Because of its volume, thick hair is challenging to color. However, it also presents a number of difficulties. It might be difficult to choose the proper amount of hair color for thick hair because thick short hair can be deceiving, and you may wind up purchasing a 2oz hair dye bottle only to discover that it is insufficient to cover your thick locks. Thick hair strands also make it difficult for color pigments to penetrate. As a result, you may need more hair dye to achieve the desired color shade.

To be safe, use 2.5 oz or 3 oz of hair dye if you have thick short hairdo.

Medium thick hair

Well it’s challenging because situation may be that you used to have thick hair and bought dye depending on that but because of any reason you have loss hairs. Now you have lot of dye waste.

Because of tis it’s better to get a good picture of your hair thickness before buying your dye.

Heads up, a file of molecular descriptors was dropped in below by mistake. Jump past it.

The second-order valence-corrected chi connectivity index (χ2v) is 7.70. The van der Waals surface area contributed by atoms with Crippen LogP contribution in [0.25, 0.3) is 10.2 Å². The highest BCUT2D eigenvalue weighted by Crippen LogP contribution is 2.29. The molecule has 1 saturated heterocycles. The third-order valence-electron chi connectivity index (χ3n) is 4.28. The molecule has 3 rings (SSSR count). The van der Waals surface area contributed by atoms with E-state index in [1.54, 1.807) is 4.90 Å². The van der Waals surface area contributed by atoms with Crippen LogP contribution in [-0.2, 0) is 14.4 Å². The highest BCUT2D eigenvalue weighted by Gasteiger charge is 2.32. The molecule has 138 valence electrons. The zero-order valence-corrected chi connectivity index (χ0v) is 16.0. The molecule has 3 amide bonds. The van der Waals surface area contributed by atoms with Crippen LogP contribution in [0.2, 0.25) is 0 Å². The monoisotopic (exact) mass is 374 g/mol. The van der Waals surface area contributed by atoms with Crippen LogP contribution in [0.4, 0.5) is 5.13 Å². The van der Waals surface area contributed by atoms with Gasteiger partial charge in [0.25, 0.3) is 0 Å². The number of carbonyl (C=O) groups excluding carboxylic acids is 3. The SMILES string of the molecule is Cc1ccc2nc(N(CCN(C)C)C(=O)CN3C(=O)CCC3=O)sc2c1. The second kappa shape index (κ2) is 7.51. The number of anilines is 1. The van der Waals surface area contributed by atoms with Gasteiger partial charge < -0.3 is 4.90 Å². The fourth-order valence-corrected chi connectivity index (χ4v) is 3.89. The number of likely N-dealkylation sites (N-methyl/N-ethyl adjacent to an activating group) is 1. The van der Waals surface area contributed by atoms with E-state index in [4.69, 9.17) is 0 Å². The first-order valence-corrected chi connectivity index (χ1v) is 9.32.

Thinning hair

In this case you won’t need as much hair dye. 2oz will be enough for most if you don’t have very long hair.

Now for explanations of the dosages of the professional coloring mixtures

What you need to know above all is the products we need for our color mixtures. So it’s simply:

  • a colorant tube which is the tube of dyes
  • and oxidant

We are not going to go into detail in this video in explanations of the coloring numbers or the dosage of the oxidant, but only talk about mixtures according to the ratios 1:1, 1:1.5, 1:2.

The first digit is for the color dosage and the second digit is for the oxidant dosage .

The basis of the ratio will be the amount of color needed and the oxidant will follow according to the chosen ratio, for example:

For the 1:1 ratio:

  • if we need 50ml of colorant we will have exactly the same quantity of oxidant so 50 ml of oxidant .
  • if we need 100ml of colorant we will therefore put 100ml of oxidant .